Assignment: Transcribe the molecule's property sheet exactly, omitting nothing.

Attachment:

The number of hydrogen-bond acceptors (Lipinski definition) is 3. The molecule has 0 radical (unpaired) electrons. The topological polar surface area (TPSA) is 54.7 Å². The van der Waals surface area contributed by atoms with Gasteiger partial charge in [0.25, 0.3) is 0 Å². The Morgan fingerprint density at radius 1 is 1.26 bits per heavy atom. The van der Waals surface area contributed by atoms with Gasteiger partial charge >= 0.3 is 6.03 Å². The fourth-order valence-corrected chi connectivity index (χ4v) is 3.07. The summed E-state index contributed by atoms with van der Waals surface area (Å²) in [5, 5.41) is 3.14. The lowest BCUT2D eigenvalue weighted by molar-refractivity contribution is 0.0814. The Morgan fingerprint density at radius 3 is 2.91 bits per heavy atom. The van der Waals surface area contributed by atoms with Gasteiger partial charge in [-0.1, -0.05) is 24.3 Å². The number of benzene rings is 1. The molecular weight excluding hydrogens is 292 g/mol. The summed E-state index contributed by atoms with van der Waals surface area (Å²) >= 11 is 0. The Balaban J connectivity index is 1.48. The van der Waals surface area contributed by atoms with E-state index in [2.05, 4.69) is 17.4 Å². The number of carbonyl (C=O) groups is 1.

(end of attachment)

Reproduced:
The number of hydrogen-bond acceptors (Lipinski definition) is 3. The molecule has 0 radical (unpaired) electrons. The topological polar surface area (TPSA) is 54.7 Å². The van der Waals surface area contributed by atoms with Gasteiger partial charge in [0.25, 0.3) is 0 Å². The Morgan fingerprint density at radius 1 is 1.26 bits per heavy atom. The van der Waals surface area contributed by atoms with Gasteiger partial charge >= 0.3 is 6.03 Å². The fourth-order valence-corrected chi connectivity index (χ4v) is 3.07. The summed E-state index contributed by atoms with van der Waals surface area (Å²) in [5, 5.41) is 3.14. The lowest BCUT2D eigenvalue weighted by molar-refractivity contribution is 0.0814. The Morgan fingerprint density at radius 3 is 2.91 bits per heavy atom. The van der Waals surface area contributed by atoms with Gasteiger partial charge in [-0.1, -0.05) is 24.3 Å². The number of benzene rings is 1. The molecular weight excluding hydrogens is 292 g/mol. The summed E-state index contributed by atoms with van der Waals surface area (Å²) >= 11 is 0. The Balaban J connectivity index is 1.48. The van der Waals surface area contributed by atoms with E-state index in [2.05, 4.69) is 17.4 Å². The number of carbonyl (C=O) groups is 1.